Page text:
Transition of Care from Pediatric to Adult Providers
Manage episode 352810449 series 2927358
Host Ryan Piansky is joined by co-host Mary Jo Strobel, APFED’s Executive Director, to talk with guest, Girish Hiremath, MD, MPH, about the transition of care for people living with eosinophilic disorders from pediatric to adult providers.
Dr. Hiremath is a pediatric gastroenterologist at Monroe Carell Jr. Children’s Hospital at Vanderbilt in Tennessee. His clinical practice focuses on pediatric patients with eosinophilic gastrointestinal disorders and his research concentrates on the epidemiology, diagnosis, and optimal management strategies to advance clinical outcomes in individuals affected by eosinophilic gastrointestinal diseases, in general, and eosinophilic esophagitis, in particular.
In this episode, Ryan and Mary Jo discuss with Dr. Hiremath transition in health care from a pediatric to adult setting, his recently, published research on transition of care, and his interdisciplinary research program at Vanderbilt. Strategies to help facilitate transition and ages to do so, common barriers, and teaching children skills to manage their health are also discussed.
Disclaimer: The information provided in this podcast is designed to support, not replace the relationship that exists between listeners and their healthcare providers. Opinions, information, and recommendations shared in this podcast are not a substitute for medical advice. Decisions related to medical care should be made with your healthcare provider. Opinions and views of guests and co-hosts are their own.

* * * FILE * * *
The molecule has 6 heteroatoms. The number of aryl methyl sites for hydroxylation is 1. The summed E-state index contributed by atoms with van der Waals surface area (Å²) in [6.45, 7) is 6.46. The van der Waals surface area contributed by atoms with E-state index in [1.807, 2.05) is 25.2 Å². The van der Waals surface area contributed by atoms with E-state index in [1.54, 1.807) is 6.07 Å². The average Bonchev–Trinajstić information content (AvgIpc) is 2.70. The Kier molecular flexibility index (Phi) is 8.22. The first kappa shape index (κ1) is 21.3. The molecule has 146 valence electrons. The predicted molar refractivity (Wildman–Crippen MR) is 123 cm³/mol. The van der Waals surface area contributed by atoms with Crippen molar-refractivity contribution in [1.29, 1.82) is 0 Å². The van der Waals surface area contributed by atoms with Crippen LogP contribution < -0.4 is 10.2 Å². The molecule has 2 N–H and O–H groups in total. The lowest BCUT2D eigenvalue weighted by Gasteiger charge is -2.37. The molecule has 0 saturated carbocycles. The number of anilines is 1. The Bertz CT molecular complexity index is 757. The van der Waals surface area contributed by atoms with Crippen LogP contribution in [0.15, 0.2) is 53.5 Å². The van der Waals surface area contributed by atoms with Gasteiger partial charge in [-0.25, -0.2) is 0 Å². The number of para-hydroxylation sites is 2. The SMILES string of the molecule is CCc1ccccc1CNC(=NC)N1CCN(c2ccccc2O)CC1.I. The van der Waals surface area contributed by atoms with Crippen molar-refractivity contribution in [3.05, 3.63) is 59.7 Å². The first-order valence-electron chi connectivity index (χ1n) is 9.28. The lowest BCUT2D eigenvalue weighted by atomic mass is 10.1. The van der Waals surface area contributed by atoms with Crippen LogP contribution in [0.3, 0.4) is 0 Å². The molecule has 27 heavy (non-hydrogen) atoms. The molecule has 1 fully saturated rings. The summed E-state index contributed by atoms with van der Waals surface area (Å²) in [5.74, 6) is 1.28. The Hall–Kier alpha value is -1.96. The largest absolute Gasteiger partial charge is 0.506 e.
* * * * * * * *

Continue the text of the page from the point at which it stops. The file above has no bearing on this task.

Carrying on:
[1:10] Ryan welcomes co-host Mary Jo Strobel. Mary Jo introduces the topic: transition of care from pediatric to adult providers, and the episode guest, Dr. Girish Hiremath. Mary Jo welcomes Dr. Hiremath to the podcast.
[2:33] After medical school in India, Dr. Hiremath served in the Indian Navy. Later, he traveled to the U.S. to pursue a Master’s in Public Health at Johns Hopkins. He completed his pediatric residency at INOVA Fairfax Hospital for Children in Virginia and his pediatric GI fellowship at Texas Children’s Hospital, Baylor College of Medicine.
[3:03] Dr. Hiremath joined Vanderbilt in 2015. He has taken care of numerous children with gastrointestinal problems. He has also had the unique opportunity to focus on eosinophilic gastrointestinal diseases (EGIDs) and build a multi-disciplinary EGID clinic to provide evidence-based care to pediatric EGID patients, and he developed an interdisciplinary research program.
[4:03] Pediatric gastroenterologists will typically treat patients from newborn up to age 18 but there is some variability. Some facilities will treat patients of up to 22 years. The pediatric healthcare provider will look for the right time to transition the pediatric patient to an adult healthcare provider, based on the patient’s readiness and maturity.